The role of cAMP response element binding (CREB) protein in mediating stress induced reward and reinstatement
Exposure to stress can increase initial drug-taking as well as relapse to drug use. In this thesis, we have shown that repeated forced swim (FS) exposure prior to initial drug exposure can augment stress induced acquisition of cocaine conditioned place preference (CPP) in wild type mice. In addition, stress can precipitate previously extinguished CPP. We have further shown that an acute exposure to FS, in a context distinct from conditioning, induces reinstatement of cocaine CPP in wild type mice.
To determine if this change in cocaine reward and reinstatement is dependent on CREB, we examined the behavior of mice deficient in α and Δ isoforms of CREB in these paradigms. The CREBαΔ mutant mice show deficits in FS induced enhancement as well as reinstatement of cocaine conditioned place preference. In contrast, they show robust cocaine induced reinstatement.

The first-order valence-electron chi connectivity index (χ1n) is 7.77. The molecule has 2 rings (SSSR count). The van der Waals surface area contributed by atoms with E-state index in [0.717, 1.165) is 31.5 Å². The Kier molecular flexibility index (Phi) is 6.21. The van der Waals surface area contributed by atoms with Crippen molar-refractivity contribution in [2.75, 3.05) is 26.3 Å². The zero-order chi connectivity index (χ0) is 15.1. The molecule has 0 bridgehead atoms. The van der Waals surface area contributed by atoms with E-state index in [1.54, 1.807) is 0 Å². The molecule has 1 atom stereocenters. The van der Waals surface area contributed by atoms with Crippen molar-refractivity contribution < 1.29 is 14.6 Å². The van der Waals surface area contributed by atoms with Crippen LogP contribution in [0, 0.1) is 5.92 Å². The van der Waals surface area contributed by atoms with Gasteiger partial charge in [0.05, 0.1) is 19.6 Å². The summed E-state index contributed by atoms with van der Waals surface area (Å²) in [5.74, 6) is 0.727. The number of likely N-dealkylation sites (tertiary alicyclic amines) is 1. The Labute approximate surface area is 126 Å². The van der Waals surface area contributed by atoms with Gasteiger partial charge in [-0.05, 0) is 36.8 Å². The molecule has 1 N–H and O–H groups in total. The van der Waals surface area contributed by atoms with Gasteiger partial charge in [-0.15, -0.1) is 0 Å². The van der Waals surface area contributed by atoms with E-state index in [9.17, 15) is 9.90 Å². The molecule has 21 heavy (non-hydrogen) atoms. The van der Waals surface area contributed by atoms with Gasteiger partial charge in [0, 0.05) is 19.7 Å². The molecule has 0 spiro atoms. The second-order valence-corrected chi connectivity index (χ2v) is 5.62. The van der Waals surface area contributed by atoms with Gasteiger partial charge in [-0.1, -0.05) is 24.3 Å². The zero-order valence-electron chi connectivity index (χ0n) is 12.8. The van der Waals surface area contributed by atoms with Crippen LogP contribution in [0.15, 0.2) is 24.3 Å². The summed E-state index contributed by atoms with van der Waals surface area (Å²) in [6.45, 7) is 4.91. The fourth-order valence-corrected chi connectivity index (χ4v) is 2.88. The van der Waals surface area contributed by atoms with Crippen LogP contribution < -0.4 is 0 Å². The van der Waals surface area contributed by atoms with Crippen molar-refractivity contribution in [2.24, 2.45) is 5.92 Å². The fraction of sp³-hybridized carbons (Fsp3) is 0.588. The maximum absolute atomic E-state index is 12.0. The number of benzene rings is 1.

The CRF1 receptor mediates responses to stress as well as to drugs of abuse. To investigate if changes in CRF1 receptor signaling can affect these stress induced changes in behavior in a CREB dependent manner, we examined the role of CRF1 receptor blockade in these paradigms. We find that antalarmin administration attenuates stress-induced potentiation of cocaine reward as well as FS induced reinstatement of place preference. In addition, antalarmin pretreatment blocks pCREB activation during cocaine conditioning and after FS induced reinstatement in the amygdala. This implies that the CRF1 receptor may act upstream of CREB signaling in mediating FS induced reinstatement of cocaine CPP.
Together, these data reveal the common receptor signaling and molecular mechanisms underlying behavioral effects that may affect both initial drug taking as well as relapse to addiction. Exploring pharmacotherapies based on these data may provide viable options for treatment of cocaine addiction in the future.